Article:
Voice of the Industry

Banking & fintech innovation in the CEE region

Friday 22 July 2022 08:48 CET | Editor: Mirela Ciobanu | Voice of the industry

With the banking & fintech market in the CEE region growing significantly in the past few years, The Paypers went to Unchain Fintech Festival in Romania to find out why

In a former Austro-Hungarian fortress in Oradea, Romania, something magical happened between the 13th and 14th of July – Unchain Fintech Festival. The first major fintech event in Central Eastern Europe, Unchain gathered some of the most important experts in the banking and financial field to talk about the future of money. The pilot edition reunited over 300 participants from over 20 countries, representatives from central and commercial banks in the CEE region, technology enthusiasts, startups, and investors; and The Paypers was happy to be part of it.

Unchain Fintech Festival speakers offered insights about the future of the fintech and banking industry, addressing current issues, such as regulatory frameworks, central bank digital currencies, innovative payment systems, digital assets, and blockchain technology.

Inside Oradea, Romania Fortress – The Unchain Fintech Festival tent

Digital banking and payments in the CEE

One of the strong points of Unchain, besides being held inside a Romanian Medieval Fortress, was that it shared perspectives about businesses and consumer behaviour in the CEE region when it comes to banking services adoption and payments. Szymon Staśczak, Head of CEE Visa Consulting & Analytics presented key digital trends in the banking sector in CEE, and, among these, we found that there is a big interest in dedicated apps for children, with financial institutions trying to find revenue streams within this group. The background of this trend is based on children’s interest in purchasing their dream items, especially in the group of 7-10 years old, in online shopping (11-14 years old), and in adopting cashless payments, savings, and having spending autonomy.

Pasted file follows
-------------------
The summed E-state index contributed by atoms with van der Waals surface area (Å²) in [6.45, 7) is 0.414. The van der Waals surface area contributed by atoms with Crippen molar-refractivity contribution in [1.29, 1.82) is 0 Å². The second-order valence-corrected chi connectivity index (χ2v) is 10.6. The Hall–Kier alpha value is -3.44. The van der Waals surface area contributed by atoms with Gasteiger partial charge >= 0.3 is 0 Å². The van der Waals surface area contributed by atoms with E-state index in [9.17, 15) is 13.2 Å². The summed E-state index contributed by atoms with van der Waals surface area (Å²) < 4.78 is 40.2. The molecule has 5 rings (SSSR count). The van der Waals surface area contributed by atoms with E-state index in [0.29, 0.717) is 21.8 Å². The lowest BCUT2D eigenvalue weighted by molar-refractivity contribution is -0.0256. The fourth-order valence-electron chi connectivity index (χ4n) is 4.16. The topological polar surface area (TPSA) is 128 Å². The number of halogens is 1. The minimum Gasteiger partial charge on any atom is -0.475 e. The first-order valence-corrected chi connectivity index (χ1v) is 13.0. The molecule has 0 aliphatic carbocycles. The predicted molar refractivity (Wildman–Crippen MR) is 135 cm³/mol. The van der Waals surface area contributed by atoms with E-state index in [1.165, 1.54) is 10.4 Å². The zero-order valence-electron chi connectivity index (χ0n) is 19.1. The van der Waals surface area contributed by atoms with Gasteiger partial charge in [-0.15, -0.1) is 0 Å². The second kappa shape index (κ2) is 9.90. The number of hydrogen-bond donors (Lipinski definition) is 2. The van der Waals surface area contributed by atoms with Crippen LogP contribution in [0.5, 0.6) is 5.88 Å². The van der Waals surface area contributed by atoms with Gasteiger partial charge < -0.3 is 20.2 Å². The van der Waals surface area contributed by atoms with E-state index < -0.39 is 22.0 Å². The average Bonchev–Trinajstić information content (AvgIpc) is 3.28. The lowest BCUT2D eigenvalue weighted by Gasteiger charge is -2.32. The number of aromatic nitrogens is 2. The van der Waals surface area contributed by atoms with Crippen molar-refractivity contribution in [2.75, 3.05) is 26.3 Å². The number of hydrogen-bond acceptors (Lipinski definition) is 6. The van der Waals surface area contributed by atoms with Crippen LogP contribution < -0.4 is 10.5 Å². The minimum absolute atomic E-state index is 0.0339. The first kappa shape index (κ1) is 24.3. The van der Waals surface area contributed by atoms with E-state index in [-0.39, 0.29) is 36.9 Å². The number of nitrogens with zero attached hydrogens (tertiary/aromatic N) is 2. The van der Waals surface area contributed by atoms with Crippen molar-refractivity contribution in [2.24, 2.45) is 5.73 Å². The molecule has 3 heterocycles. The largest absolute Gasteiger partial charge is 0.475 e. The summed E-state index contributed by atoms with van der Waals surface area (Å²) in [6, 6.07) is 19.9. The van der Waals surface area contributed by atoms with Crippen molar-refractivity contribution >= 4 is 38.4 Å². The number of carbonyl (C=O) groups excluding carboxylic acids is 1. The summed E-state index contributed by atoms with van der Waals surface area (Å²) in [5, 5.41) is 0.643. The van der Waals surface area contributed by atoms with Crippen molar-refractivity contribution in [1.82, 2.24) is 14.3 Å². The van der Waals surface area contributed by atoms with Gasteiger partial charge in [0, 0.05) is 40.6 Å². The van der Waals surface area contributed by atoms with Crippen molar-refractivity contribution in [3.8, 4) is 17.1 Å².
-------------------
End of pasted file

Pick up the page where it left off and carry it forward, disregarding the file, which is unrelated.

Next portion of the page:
Another trend spotted was that businesses in financial services in CEE are oriented around serving the client best, with offering quality products and services being more important than the quantity. In the SME segment, according to Visa’s SME Digital Onboarding study, the average time to digitally onboard an SME, for the top 22 CEE players, takes from a few hours up to days compared to 8 minutes at the top 10 global banks offering this service. However, best practices in digital onboarding such as focusing on UX, embracing a fully digital identity verification, eliminating technical issues, and providing immediate cards and accounts use might remedy these statistics for the CEE region.

The main revenue products for banks remain credit products such as loans and BNPL payment options. When choosing a loan, people in the CEE region look for fewer formalities when accessing a loan, loan accessibility via internet and mobile banking, and a branch nearby to visit in case things don’t go according to the plan. People in CEE regions are still fond of speaking to a person when interacting with their bank, and as a result, branches still drive sales in banking. Strictly focusing on the mobile personal loan, consumers appreciate paperless income verification, instant decision, and disbursement, plus remote contract signature. Overall, two years of forced digitalisation by COVID-19 pandemic have accelerated the development of new and better solutions that simplify banking transactions which previously required face-to-face interactions.